TRURO – A peek into H.A. Johnson Manor’s lounge this week offered insight into a gathering that many people cherish on a regular basis.
About a dozen people sat in a semi-circle laughing, singing and co-ordinating hand movements to old favourites such as She’ll Be Coming Around the Mountain.
The manor, located on Church Street in Truro, celebrated its 20th anniversary this week. With the milestone comes a request for the community to recognize the facility’s uniqueness, said Donna Dickson, support co-ordinator of H.A. Johnson Manor.
“There is no other subsidized program like it in Nova Scotia and there is a live-in support co-ordinator,” said Dickson, referring to her position, which has many benefits for tenants.
One is continuous programming, such as recreation, that “promotes mental and physical health.” Another is keeping the office open weekdays to support tenants’ independence needs. Thirdly, a live-in position offers assistance with medical emergencies “24 hours a day, seven days a week,” said Dickson.
“There’s a two minute response time in an emergency,” said Dickson of her live-in status. On the weekend there are on-call staff who have a little longer response time.
“I don’t understand why we are the only ones to have (this live-in system), especially with an aging population,” Dickson said.
Tenant and co-president of the manor, Eileen Sullivan, 85, has been blessed by Dickson’s live-in status.
“I had one emergency call … I was having a heart attack … and it made me feel very good (Donna) was living here and helped so fast,” said Sullivan, who has lived in the manor since 1994. “It would have been worse if I lived elsewhere because I’d have to wait.”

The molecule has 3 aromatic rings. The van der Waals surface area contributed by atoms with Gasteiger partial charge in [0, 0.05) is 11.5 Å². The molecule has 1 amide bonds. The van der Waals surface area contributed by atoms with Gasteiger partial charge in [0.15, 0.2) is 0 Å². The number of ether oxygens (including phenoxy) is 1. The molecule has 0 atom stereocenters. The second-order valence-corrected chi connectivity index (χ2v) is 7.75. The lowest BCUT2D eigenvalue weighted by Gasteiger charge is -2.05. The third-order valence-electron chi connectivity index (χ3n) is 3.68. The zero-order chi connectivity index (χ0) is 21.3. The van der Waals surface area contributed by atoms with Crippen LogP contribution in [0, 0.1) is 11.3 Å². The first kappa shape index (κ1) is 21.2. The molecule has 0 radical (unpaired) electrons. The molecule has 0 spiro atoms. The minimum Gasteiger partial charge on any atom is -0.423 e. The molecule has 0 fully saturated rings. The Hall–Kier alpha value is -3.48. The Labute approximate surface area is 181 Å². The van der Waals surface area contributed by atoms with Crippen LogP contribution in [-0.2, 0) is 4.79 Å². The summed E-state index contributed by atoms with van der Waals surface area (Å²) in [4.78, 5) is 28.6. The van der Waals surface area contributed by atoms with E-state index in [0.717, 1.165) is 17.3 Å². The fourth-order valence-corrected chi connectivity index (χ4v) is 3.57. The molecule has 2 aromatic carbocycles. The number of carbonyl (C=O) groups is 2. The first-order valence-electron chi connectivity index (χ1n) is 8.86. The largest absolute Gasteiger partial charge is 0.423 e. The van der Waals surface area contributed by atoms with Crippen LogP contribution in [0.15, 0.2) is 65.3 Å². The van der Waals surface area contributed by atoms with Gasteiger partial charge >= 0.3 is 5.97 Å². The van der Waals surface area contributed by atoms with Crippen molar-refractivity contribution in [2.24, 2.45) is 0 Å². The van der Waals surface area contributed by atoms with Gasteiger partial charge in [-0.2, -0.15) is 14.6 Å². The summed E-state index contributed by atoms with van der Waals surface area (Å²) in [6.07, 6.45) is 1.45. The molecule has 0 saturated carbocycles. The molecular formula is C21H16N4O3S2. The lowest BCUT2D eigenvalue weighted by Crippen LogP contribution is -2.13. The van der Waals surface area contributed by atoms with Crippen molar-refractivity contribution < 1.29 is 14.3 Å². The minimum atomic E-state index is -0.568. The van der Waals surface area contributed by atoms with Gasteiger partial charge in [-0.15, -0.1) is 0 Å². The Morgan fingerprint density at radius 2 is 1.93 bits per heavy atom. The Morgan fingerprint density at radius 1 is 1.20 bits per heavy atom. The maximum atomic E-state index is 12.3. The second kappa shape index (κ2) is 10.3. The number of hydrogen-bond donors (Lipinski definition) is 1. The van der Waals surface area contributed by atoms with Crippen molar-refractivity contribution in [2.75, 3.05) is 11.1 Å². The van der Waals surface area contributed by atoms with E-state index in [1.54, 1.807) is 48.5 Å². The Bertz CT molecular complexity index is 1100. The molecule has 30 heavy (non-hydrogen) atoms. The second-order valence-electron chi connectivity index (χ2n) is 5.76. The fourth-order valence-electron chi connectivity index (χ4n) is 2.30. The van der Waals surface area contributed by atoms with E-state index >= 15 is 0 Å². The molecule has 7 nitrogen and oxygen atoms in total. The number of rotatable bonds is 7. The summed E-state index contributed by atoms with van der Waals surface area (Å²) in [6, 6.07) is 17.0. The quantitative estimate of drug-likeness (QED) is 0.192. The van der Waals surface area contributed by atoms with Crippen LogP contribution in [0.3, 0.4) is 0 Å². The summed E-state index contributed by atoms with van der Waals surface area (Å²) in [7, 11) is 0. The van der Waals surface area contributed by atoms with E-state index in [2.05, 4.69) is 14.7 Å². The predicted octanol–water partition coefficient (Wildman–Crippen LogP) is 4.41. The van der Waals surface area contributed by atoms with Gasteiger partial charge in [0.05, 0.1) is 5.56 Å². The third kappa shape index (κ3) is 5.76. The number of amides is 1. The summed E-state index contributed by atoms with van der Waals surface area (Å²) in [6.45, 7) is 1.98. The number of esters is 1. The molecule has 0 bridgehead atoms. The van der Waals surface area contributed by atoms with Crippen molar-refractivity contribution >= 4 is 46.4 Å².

Living an independent life, with a little support, is another advantage, said Dickson.
“The general thought (by the public) is that this is a nursing home. It’s not. It fills the gap between complete independence and assisted living,” she said of the facility that houses 24 tenants and has a waiting list.
Dickson said one personal goal is to become more visible in the community. One example, she said, is to expand networking within the community.
“We have established links in the community, for example, that help us get hearing aids at little or no cost for some tenants. I’d like that to expand.”
Dickson also wants the seniors at the manor to feel they have a place in the community.
“I want the voice of the seniors to be heard more. As seniors age their voices are heard less and less and then they become less willing to share and become isolated, withdrawn and it affects their mental health.”
Dickson said one example of recent empowerment for manor tenants were when they went to the Truro Daily News and town officials about fixing some sidewalks in the downtown. Action was taken to fix those areas complained about.
Tenant Donna Archibald said that experience was instrumental in helping the residents feel relevant.
“It makes me feel like we are being listened to and helping improve things. We want to have a voice and I’m going to make things happen,” said Archibald.
Jane MacGillivary, tenant and co-president of the manor’s tenant association, added having more interaction with the community gives purpose and a sense of relevance.
“You feel like you can do things on your own,” said MacGillivary.
Going into the future, the women said they would welcome more opportunities.
“I’d like to see more programs, more people come do talks from the community. I’d like people to know we are here,” said Archibald.